Q. Our association would like to have a plant sale in the spring. What are some houseplants we could propagate easily and quickly from cuttings in water?
A. Several common houseplants can be propagated from stem cuttings placed in clean, plain tap water. Some good choices are:
- Heartleaf Philodendron (Philodendron hederaceum)
- Golden Pothos (Epipremnum aureum)
- Coleus (Plectranthus scutellarioides)
- Swedish Ivy (Plectranthus verticillatus)
- Arrowhead (Syngonium podophyllum)
Cut a 3-to-5 inch stem from an existing healthy plant, leaving at least one node (the point at which a leaf emerges from the stem) and some leaves at the tip. Place the cutting in a clean container with fresh tap water, making sure there are no leaves submerged under the water. Set the container in a location where it will receive bright light but not direct sunlight. Keep cuttings away from cold drafts. Room temperature of about 70ᵒF is ideal.
A wound to a plant organ (such as a stem or leaf) initiates a series of processes at the cellular level which, under optimal conditions, will lead to the formation of adventitious roots. These are roots that arise out of any plant organ other than the original root system – such as along a stem. This process can take several weeks. While you wait, it is important to change the water in your container periodically so that it stays clean and provides oxygen. Bacterial growth in the water can lead to rotting. Change water at least twice a week or when it starts to look cloudy.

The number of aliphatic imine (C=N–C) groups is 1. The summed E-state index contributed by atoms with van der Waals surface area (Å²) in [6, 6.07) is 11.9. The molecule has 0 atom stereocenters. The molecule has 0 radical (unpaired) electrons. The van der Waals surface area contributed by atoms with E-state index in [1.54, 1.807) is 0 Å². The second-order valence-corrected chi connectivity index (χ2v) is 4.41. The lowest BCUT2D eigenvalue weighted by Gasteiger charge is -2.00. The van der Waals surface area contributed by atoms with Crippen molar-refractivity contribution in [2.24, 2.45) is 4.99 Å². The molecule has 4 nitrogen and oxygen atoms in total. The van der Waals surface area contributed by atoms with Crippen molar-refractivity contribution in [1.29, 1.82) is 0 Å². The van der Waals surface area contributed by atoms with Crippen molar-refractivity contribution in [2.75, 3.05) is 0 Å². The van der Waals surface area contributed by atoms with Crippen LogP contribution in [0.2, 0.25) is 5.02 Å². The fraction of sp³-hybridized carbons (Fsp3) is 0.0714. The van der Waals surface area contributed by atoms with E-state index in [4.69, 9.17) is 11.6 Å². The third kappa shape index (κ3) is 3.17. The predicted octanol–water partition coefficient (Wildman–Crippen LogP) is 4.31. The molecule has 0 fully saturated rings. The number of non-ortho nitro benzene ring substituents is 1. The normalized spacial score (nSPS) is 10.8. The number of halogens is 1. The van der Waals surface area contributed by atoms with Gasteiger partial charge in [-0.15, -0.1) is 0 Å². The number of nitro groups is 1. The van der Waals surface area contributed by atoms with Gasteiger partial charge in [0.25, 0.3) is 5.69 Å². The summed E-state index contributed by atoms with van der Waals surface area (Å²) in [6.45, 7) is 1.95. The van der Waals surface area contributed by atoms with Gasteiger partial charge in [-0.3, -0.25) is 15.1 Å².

Two additional tips:
- Select cuttings with relatively thin stems. Thicker stems can take longer to strike out new roots, and they may rot before rooting.
- If you’re starting with a large-leaved plant, you may need to pinch off some of the leaves if you see wilting. The leaves continue to transpire (give off water) while the plant lacks a root system. Pinching out a few of the larger leaves helps minimize water loss and maintain a water balance in the plant until the new roots are established.
Once you see roots form on your stems, let them develop in water for another week or two and then plant them into a small, well-draining container with potting medium. Keep the medium moist until you begin to see signs of new leaf initiation on the plants, and then cut back on watering to about once each week. Learn about the care needs of your particular plant. (See Selection and Care of Indoor Plants on the Home & Garden Information Center website for general plant care tips.)
In addition to rooting cuttings in water, there are a variety of plants you can root easily in soil from leaf or stem cuttings, such as Christmas cactus, Jade plant, and African violets. Making new plants from cuttings can be a fun winter project!
By Christa Carignan, Coordinator, Digital Horticulture Education, Home & Garden Information Center
Coleus! Those were so cool back in the early 70s! It is nice to still find them in nurseries. I find it is important to pot rooted cuttings sooner than later. Overgrown roots in water only get broken when potted anyway. Jars of overgrown and unhappy pothos cuttings are so common. So many of my friends have them on windowsills, but never pot them.
That’s a good tip about potting rooted Coleus cuttings sooner rather than later. I know what you mean about jars of pothos cuttings. I am guilty of leaving an office pothos plant in a jar of water for years. It survived but it didn’t thrive.